It's the untold story of the images that shaped Canada's identity — and it's not just for design nerds
If it reaches its Kickstarter target, Design Canada will debut this fall
Most of us don't think about who drew up our transit maps, or bank logos or even the Canadian flag, but that's where a designer might differ.
Greg Durrell is a Vancouver-based graphic designer whose firm, Hulse & Durrell, has created branding for clients including the Canadian Olympic Team. So when he sees logos for CN, Air Canada, NFB — even CBC — they're things of beauty. Since his student days, he's wanted to learn the stories behind made-in-Canada symbols like those — icons that have endured for 50 years.
Online, he found next to nothing.
As for books? "There was no book."
Canada, he realized, hadn't recorded its own design history.
So five years ago, he decided he'd be the guy to do it.
The result is a documentary called Design Canada, and to make it happen, the first-time director has partnered with producers Jessica Edwards and Gary Hustwit. (Hustwit directed 2007's Helvetica, arguably the only design documentary most people can name).
A Kickstarter campaign to fund the project's post-production expenses went live on February 28. Seeking $80,000, more than $56,000 had been pledged as of writing.
Durrell's not the only frustrated designer/history nerd out there. Just last summer, Adrian Jean — past president of the Society of Graphic Designers of Canada — launched a campaign to reprint CBC's 1974 design manual. He was motivated by the same vacuum of resources, and a Kickstarter to fund the book went live just today. But where that project zeroes in on just one vintage case study, Durrell's zooms out on an entire era.
The film features interviews with more than two dozen of his design heroes from the '60s and '70s, including Burton Kramer and the late Massimo Vignelli. In most cases, he chased them down through the phone book, going into the interviews cold. (Nobody's ever recorded the history of Canadian graphic design, remember.)
The film is more than a passion project, he says.
"I truly believe this film is bigger than design, although it is about symbols and logos and flags. These things have a deeper significance and meaning than we typically think about," says Durrell.
His argument: all those "symbols and logos and flags" that we've been seeing since the '60s have influenced how we think of ourselves as Canadians. They've lasted for a reason, and this project will explore why.
To make its point, the film promises a history lesson on the era, as it unpacks the origin stories behind symbols such as the maple leaf or the Canada wordmark. It was the time of Expo '67, the Centennial, but also the FLQ Crisis.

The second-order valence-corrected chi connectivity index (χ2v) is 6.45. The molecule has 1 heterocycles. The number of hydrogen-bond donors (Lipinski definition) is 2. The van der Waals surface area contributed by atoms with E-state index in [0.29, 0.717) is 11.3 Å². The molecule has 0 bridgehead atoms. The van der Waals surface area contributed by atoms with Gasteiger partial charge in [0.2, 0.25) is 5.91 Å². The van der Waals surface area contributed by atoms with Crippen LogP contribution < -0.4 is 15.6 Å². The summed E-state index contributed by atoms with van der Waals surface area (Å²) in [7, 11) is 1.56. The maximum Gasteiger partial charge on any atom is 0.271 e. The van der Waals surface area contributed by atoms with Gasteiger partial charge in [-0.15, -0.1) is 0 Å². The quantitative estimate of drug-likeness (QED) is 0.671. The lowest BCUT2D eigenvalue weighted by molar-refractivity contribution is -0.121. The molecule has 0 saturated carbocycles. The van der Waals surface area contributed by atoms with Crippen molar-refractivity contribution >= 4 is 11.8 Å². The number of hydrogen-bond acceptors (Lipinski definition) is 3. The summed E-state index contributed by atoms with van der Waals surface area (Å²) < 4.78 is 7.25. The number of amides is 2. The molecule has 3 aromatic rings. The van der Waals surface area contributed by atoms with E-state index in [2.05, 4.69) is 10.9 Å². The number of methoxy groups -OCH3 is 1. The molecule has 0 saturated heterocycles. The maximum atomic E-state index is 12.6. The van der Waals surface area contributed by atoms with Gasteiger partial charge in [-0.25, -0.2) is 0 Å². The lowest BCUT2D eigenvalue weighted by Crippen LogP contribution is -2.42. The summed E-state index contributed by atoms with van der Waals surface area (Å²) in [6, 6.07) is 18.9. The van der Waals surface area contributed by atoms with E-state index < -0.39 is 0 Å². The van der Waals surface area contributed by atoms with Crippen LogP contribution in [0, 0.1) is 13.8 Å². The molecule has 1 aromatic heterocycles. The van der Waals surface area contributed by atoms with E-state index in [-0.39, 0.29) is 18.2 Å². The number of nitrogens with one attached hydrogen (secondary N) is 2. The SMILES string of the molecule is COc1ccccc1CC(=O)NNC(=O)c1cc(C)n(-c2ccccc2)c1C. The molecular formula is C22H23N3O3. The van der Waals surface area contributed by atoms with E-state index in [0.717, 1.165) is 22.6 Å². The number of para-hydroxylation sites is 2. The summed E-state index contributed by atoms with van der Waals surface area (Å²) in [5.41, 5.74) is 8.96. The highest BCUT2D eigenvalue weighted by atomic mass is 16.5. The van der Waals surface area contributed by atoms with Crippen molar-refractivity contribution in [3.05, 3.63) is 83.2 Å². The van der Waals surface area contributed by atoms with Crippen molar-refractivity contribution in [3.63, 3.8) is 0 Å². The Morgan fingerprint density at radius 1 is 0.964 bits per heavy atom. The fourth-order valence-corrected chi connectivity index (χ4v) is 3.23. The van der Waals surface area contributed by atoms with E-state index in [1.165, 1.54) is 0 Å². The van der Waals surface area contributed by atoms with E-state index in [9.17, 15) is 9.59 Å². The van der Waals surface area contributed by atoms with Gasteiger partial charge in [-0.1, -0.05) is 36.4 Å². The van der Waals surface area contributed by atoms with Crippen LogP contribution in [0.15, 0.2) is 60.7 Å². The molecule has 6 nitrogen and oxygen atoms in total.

If you were a designer working in the country, "you were really in the right place at the right time," says Durrell. "There really was this need and this pressure to create symbols and icons that would speak to all of Canada."
They wound up speaking to the rest of the world, too. As Massimo Vignelli states in one film interview, "the best graphic design in the '60s was coming out of Canada" — and yet, if you're making a list of the most Canadian things ever, "design" isn't exactly top of mind.
Canadian designers weren't the best because they invented a new aesthetic. Rather, they produced strong examples of modernist work. It's simple, clean, influenced by geometry.
According to Durrell, the thing that made Canada an industry leader was intrinsic to its emerging identity. We had a new, "forward-thinking immigration policy," and welcomed top designers coming from post-war Europe and the United States.
"This is a story about immigration," he says of the film. "With immigration being such a hot topic right now, I think this is an area we can absolutely celebrate. It has set us apart in the world a little bit."
If they reach their Kickstarter goal, the film will premiere this fall, and Durrell has ambitions to bring the movie across the country, though the project will need a presenting partner to make that happen. "We'd like to tour this thing like a rock band," he says, with screenings, Q&As, workshops and even an exhibition of artifacts seen in the film.
"Our backers have been a lot from the design community," says Durrell. "It would be really exciting if we can try and begin to get this conversation and get general Canadians from coast to coast to coast excited about this project as well because I think it's just as relevant to them as it is someone who's a graphic designer."
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